• People Talk and My Ear Bleeds


    from Twitter


    Monday, January 16, 2006

    Labor Strikes in Vietnam

    I have heard faintly about the labor strikes in Vietnam. That's the interesting part of Communism. It is just strong enough to force companies like Google and Yahoo to censure their searches, so I can't get all the information I'd like.

    Basically, they're bad, but not that bad. The problem I see is two fold:

    1. The doi moi instituted in 1997 has done a great job liberating the market, but the government has not done enough to keep up.

    The most recent numbers I heard from an international NGO was that the poverty line was 150,000 VND/month for people in the countryside and 300,000 VND/month for people in the city. That equates to about $9 USD/mo in the country and $18 USD/mo in the city. The problem with these numbers aren't the numbers (that's a yogi berra-ism if I ever heard one). People in America get all worked up over people making only a dollar a day. Well, $1 USD/day is about $30 USD/mo or about $480,000 VND. No, that's not alot, but since you can get food for about 5000 VND a meal, you're paying for your food there. And that's in the city. The dollar a day wage mostly comes from the countryside where things are cheaper.

    No, a dollar a day isn't bad, per se, but what is is the disparity between the wealthy and the poor, and the country with the city. Someone who makes 150,000 VND a month in the country will never be able to move to the city for work because he or she is way underneath the poverty line. Also, going to the city for education or English classes is near impossible, because prices in the city are based on the city's economy, which has more wealth. So, the disparity between country and city keeps the people in the country there, or when forced to urbanize, relegates them immediately to the poorest of the poor.

    The other problem is that many Vietnamese can easily, easily, spend $480,000 VND on one dinner (or more). I go into fashionable shoe shops and any brand not Vietnamese goes for at the least 550,000 VND, and some Vietnamese brands are that much too. A whole month's salary for a pair of women's shoes. On the flipside, I saw an old man riding a bike a couple nights ago, trying to sell the last three of his balloons for 2000 VND a piece (I bought one for 5000 VND). Someone would do a lot of good in this country who could mobilize the wealthy Vietnamese (of which there are many in Ho Chi Minh City) to intelligently give extra discretionary income to industrious people at or around the poverty level instead of buying shoes (I think fashion is bigger in Saigon than in most of America, and that's saying a lot).

    The government's big problem since the doi moi has been just that--allowing the industrious to become wealthy and profit off of their industry, while still giving opportunity to the industrious without means of production. It's a problem in America too, but far more poignant here.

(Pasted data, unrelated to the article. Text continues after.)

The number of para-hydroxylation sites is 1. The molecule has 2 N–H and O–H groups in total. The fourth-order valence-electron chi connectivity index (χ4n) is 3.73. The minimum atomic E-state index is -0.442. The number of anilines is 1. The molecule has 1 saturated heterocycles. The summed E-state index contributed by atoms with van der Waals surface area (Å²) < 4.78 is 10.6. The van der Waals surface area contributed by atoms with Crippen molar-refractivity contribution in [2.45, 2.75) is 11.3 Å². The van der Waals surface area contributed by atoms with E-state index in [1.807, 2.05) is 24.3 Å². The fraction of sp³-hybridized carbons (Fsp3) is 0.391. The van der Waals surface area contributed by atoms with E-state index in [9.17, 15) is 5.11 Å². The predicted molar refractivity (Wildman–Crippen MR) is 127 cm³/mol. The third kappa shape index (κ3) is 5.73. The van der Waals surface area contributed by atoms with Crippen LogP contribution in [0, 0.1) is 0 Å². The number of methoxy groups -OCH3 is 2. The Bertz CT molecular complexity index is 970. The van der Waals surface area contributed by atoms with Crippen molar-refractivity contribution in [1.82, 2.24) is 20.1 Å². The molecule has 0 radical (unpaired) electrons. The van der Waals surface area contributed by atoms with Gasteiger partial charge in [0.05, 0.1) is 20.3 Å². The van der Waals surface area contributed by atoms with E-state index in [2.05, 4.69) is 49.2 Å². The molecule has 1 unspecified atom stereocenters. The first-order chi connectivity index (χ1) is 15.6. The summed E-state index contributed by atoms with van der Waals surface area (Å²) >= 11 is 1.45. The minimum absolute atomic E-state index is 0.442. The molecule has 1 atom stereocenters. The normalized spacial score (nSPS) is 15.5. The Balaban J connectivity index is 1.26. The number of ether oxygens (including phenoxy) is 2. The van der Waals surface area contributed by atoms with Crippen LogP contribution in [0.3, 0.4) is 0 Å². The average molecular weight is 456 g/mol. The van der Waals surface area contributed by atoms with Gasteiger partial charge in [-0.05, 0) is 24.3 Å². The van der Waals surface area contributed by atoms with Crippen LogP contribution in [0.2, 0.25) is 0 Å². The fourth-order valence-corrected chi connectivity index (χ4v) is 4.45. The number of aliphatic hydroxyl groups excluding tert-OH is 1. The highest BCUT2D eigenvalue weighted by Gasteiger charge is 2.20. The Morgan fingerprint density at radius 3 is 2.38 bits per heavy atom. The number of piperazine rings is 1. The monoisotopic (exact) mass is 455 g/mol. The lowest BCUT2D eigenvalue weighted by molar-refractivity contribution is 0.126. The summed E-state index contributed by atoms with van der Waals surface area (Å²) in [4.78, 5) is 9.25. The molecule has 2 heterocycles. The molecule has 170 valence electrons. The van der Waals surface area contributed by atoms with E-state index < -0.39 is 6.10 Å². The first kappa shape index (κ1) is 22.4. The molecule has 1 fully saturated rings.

2. Most companies hit by strikes are Taiwanese (and some from Singapore).

    What has happened, and why haven't I heard about it?

    Well, first off, everyone knows that television in Vietnam hovers somewhere between pointless and deadly (as in, if you watch too much of it, you'll have a brain aneurism). Yesterday I got my biggest laughs watching a shameless knockoff CARTOON of Mr. Bean. Most shows on Viet TV are cheap knock-off gameshows (I saw one the other day where two teams of three contestants each squared off to name the titles of popular songs. Supposedly famous singers who I've never heard about sang the opening few measures. If the contestants got it wrong, the singers sang the whole song. No contestant got even one question right. It was a lot of not-so-good singing.) or variety shows with decent dancing and not so decent singing.

    That means that if you get reception, you don't get much news. If you do get news, it's all "yeah for us" news. So, most of the strikes are happening outside of Saigon (some inside) and I haven't heard about them.

    But secondly, I haven't SEEN them either. These strikes deal mainly with specific companies. Yes 70% of Vietnam's GDP comes out of Ho Chi Minh City, but almost 70% of Vietnam's GDP comes from private enterprises now. And although these strikes have struck some private enterprises, they are not nearly big enough to be seen. Plus, most businesses in Vietnam are mom&pop businesses not affected by any labor strike (except the kids not wanting to work after school).

    I have written earlier on the state of affairs, economic and social, in Vietnam compared to China (see here, here, and here). Although Vietnam is experiencing labor strikes, I still stand by my conclusions. The strikes deal with specific employers, not the government. The government actually comes out pretty favorably because it mandated an increase in the minimum wage. It was individual employers responding to the increase by cutting benefits that caused the strikes. In Vietnam, benefits are dished ot in a real way, so cutting benefits is essentially cutting salary, just under a different name. Anybody promised a raise by the government only to have it taken away by their employer will strike--plain and simple.

    So, the mood here is still very calm. People like living here. It's a beautiful country, nice people, and crazy drivers. People are generally content to live under the system currently in place.

    No comments: